Statistically speaking, automobilies are dangerous. You're much more likely to be killed in an accident if you drive one than if you don't. One could with the same logic make a law that says that all cars need to have big letters on their sides that say "Cars Kill!" or "Imagine your brains smeared on the windshield!" And if you did that, yeah, you might get a bunch of people to get off of cars and take the train instead, being happy that they stopped driving in time. But you'll leave all the people who drive being considerably more neurotic and accident prone, constantly being bombarded with forceful hypnotic messages about how horrible it is what they're doing. But a lot of them will put up with it, and keep driving, because they have places to go, and they somehow still think the risk is worth the tradeoff of convenience. But they'll be a lot more likely to carry out the prophecy, lot more likely to have an accident and die before their time, because they've been made to believe that it is the truth.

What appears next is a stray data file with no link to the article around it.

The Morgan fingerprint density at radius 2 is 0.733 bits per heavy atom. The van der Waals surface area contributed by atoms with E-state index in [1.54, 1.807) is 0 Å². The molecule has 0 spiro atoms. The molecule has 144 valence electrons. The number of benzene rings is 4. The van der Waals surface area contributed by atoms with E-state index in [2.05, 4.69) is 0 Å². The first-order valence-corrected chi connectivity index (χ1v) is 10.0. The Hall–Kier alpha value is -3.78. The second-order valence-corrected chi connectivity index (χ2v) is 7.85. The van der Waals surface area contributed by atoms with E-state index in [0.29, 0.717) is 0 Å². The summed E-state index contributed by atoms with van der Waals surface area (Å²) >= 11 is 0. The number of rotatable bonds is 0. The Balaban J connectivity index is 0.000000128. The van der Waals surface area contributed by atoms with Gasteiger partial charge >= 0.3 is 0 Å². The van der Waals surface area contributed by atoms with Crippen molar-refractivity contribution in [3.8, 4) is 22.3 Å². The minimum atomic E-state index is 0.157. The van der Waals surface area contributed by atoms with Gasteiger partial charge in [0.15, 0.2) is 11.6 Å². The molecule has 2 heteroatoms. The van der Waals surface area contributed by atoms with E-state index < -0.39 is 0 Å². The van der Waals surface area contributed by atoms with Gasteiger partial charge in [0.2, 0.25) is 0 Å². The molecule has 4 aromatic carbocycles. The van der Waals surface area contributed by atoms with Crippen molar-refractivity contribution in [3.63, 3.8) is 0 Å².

Another angle: One of my careers has been as a counselor, helping individuals with their personal development and issues and problems. Such as addictions, for example. My general approach in that regard, which has been quite effective, has been to find the positive benefits people arrive from whatever it is they're doing, and find alternative outlets for it. Nobody's drinking or smoking or taking drugs because it is bad for them and to worsen their own health. No, they do it because it does something for them. Something that is so attractive to them that it outweighs all the drawbacks. Otherwise they wouldn't do it. Nobody's forcing anybody to go down to the store, in the rain, and buy a carton of cigarettes and a 12 pack of beer. There's some work involved, and one can stop at any time. But one does it because the payoff is considered sufficiently valuable. But the problem is that it is a very mixed bag. The rush of a shot of heroin might feel great, at least at first, but you get a lot of other crap that comes in the package. Anyway, if you only take away the substance in question, you're not dealing with the underlying situation at all. Most likely the person will subconsciously pick something worse to replace it, as the list of available choices shrinks. Whereas, instead, they could expand their scope of possible choices. And freely choose one of the better ones.